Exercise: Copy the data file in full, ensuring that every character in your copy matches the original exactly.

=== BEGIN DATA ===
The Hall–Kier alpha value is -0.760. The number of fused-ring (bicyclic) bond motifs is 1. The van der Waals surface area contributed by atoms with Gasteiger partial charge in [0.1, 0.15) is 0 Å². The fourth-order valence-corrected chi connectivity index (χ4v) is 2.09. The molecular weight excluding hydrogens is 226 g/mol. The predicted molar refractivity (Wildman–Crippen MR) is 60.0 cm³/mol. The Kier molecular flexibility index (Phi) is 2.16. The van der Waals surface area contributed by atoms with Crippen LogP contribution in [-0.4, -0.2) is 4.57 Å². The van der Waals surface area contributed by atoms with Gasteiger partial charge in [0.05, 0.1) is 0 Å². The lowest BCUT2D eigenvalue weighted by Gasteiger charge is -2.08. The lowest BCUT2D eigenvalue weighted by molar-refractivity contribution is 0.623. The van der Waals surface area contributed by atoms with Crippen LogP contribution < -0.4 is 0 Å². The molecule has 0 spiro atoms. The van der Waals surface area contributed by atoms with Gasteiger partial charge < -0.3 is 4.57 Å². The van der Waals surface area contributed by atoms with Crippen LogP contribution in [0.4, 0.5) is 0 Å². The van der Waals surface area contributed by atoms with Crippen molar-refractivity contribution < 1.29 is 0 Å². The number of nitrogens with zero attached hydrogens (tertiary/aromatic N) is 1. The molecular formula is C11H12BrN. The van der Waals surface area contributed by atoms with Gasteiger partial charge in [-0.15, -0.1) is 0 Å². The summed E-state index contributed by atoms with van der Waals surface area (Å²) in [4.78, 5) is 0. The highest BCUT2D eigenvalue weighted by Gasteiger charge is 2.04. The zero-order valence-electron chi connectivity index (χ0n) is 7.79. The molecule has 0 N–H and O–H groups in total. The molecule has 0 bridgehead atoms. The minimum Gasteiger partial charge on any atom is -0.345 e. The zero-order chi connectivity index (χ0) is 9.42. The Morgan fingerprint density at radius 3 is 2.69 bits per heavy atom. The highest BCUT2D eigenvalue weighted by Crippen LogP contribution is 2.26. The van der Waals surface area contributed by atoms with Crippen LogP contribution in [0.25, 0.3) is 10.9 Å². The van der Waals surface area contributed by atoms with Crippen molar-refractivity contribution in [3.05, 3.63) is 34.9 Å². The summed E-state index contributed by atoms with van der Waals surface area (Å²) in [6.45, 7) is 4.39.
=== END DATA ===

The Hall–Kier alpha value is -0.760. The number of fused-ring (bicyclic) bond motifs is 1. The van der Waals surface area contributed by atoms with Gasteiger partial charge in [0.1, 0.15) is 0 Å². The fourth-order valence-corrected chi connectivity index (χ4v) is 2.09. The molecular weight excluding hydrogens is 226 g/mol. The predicted molar refractivity (Wildman–Crippen MR) is 60.0 cm³/mol. The Kier molecular flexibility index (Phi) is 2.16. The van der Waals surface area contributed by atoms with Crippen LogP contribution in [-0.4, -0.2) is 4.57 Å². The van der Waals surface area contributed by atoms with Gasteiger partial charge in [0.05, 0.1) is 0 Å². The lowest BCUT2D eigenvalue weighted by Gasteiger charge is -2.08. The lowest BCUT2D eigenvalue weighted by molar-refractivity contribution is 0.623. The van der Waals surface area contributed by atoms with Crippen LogP contribution < -0.4 is 0 Å². The molecule has 0 spiro atoms. The van der Waals surface area contributed by atoms with Gasteiger partial charge < -0.3 is 4.57 Å². The van der Waals surface area contributed by atoms with Crippen LogP contribution in [0.4, 0.5) is 0 Å². The van der Waals surface area contributed by atoms with Crippen molar-refractivity contribution < 1.29 is 0 Å². The number of nitrogens with zero attached hydrogens (tertiary/aromatic N) is 1. The molecular formula is C11H12BrN. The van der Waals surface area contributed by atoms with Gasteiger partial charge in [-0.15, -0.1) is 0 Å². The summed E-state index contributed by atoms with van der Waals surface area (Å²) in [4.78, 5) is 0. The highest BCUT2D eigenvalue weighted by Gasteiger charge is 2.04. The zero-order valence-electron chi connectivity index (χ0n) is 7.79. The molecule has 0 N–H and O–H groups in total. The molecule has 0 bridgehead atoms. The minimum Gasteiger partial charge on any atom is -0.345 e. The zero-order chi connectivity index (χ0) is 9.42. The Morgan fingerprint density at radius 3 is 2.69 bits per heavy atom. The highest BCUT2D eigenvalue weighted by Crippen LogP contribution is 2.26. The van der Waals surface area contributed by atoms with Crippen LogP contribution in [0.25, 0.3) is 10.9 Å². The van der Waals surface area contributed by atoms with Crippen molar-refractivity contribution in [3.05, 3.63) is 34.9 Å². The summed E-state index contributed by atoms with van der Waals surface area (Å²) in [6.45, 7) is 4.39.